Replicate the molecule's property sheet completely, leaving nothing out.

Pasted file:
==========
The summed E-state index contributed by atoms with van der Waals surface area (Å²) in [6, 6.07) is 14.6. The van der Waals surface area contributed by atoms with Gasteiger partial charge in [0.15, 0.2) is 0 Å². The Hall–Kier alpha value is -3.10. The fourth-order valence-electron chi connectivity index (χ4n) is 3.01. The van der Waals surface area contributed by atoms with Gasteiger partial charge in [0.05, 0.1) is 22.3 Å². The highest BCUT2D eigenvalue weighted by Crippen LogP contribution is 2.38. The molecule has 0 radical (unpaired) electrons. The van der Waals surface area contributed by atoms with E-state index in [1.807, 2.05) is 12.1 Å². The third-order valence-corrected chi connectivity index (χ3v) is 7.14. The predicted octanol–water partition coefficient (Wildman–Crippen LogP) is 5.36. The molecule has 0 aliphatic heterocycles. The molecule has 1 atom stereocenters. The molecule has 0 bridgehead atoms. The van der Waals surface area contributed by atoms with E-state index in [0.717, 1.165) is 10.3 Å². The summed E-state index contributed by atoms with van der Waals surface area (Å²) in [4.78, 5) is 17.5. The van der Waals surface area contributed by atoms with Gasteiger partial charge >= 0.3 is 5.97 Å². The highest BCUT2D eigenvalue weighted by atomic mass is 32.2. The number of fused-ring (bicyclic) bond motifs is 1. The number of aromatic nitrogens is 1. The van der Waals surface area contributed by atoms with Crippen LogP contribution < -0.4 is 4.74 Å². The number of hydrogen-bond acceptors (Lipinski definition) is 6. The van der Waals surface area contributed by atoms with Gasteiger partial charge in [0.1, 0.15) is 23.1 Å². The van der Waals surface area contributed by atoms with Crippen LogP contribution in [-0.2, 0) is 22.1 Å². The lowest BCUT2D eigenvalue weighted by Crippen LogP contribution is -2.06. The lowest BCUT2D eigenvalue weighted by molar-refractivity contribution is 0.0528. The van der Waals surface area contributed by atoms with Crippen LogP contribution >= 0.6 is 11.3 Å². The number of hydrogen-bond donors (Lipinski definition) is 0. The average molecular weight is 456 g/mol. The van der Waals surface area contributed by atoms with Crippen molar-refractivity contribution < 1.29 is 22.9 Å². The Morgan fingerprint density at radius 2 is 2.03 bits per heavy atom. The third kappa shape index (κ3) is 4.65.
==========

The summed E-state index contributed by atoms with van der Waals surface area (Å²) in [6, 6.07) is 14.6. The van der Waals surface area contributed by atoms with Gasteiger partial charge in [0.15, 0.2) is 0 Å². The Hall–Kier alpha value is -3.10. The fourth-order valence-electron chi connectivity index (χ4n) is 3.01. The van der Waals surface area contributed by atoms with Gasteiger partial charge in [0.05, 0.1) is 22.3 Å². The highest BCUT2D eigenvalue weighted by Crippen LogP contribution is 2.38. The molecule has 0 radical (unpaired) electrons. The van der Waals surface area contributed by atoms with E-state index in [1.807, 2.05) is 12.1 Å². The third-order valence-corrected chi connectivity index (χ3v) is 7.14. The predicted octanol–water partition coefficient (Wildman–Crippen LogP) is 5.36. The molecule has 0 aliphatic heterocycles. The molecule has 1 atom stereocenters. The molecule has 0 bridgehead atoms. The van der Waals surface area contributed by atoms with E-state index in [0.717, 1.165) is 10.3 Å². The summed E-state index contributed by atoms with van der Waals surface area (Å²) in [4.78, 5) is 17.5. The van der Waals surface area contributed by atoms with Gasteiger partial charge >= 0.3 is 5.97 Å². The highest BCUT2D eigenvalue weighted by atomic mass is 32.2. The number of fused-ring (bicyclic) bond motifs is 1. The number of aromatic nitrogens is 1. The van der Waals surface area contributed by atoms with Crippen LogP contribution < -0.4 is 4.74 Å². The number of hydrogen-bond acceptors (Lipinski definition) is 6. The van der Waals surface area contributed by atoms with Gasteiger partial charge in [0.1, 0.15) is 23.1 Å². The van der Waals surface area contributed by atoms with Crippen LogP contribution in [-0.2, 0) is 22.1 Å². The lowest BCUT2D eigenvalue weighted by Crippen LogP contribution is -2.06. The lowest BCUT2D eigenvalue weighted by molar-refractivity contribution is 0.0528. The van der Waals surface area contributed by atoms with Crippen LogP contribution >= 0.6 is 11.3 Å². The number of hydrogen-bond donors (Lipinski definition) is 0. The average molecular weight is 456 g/mol. The van der Waals surface area contributed by atoms with Crippen molar-refractivity contribution < 1.29 is 22.9 Å². The Morgan fingerprint density at radius 2 is 2.03 bits per heavy atom. The third kappa shape index (κ3) is 4.65.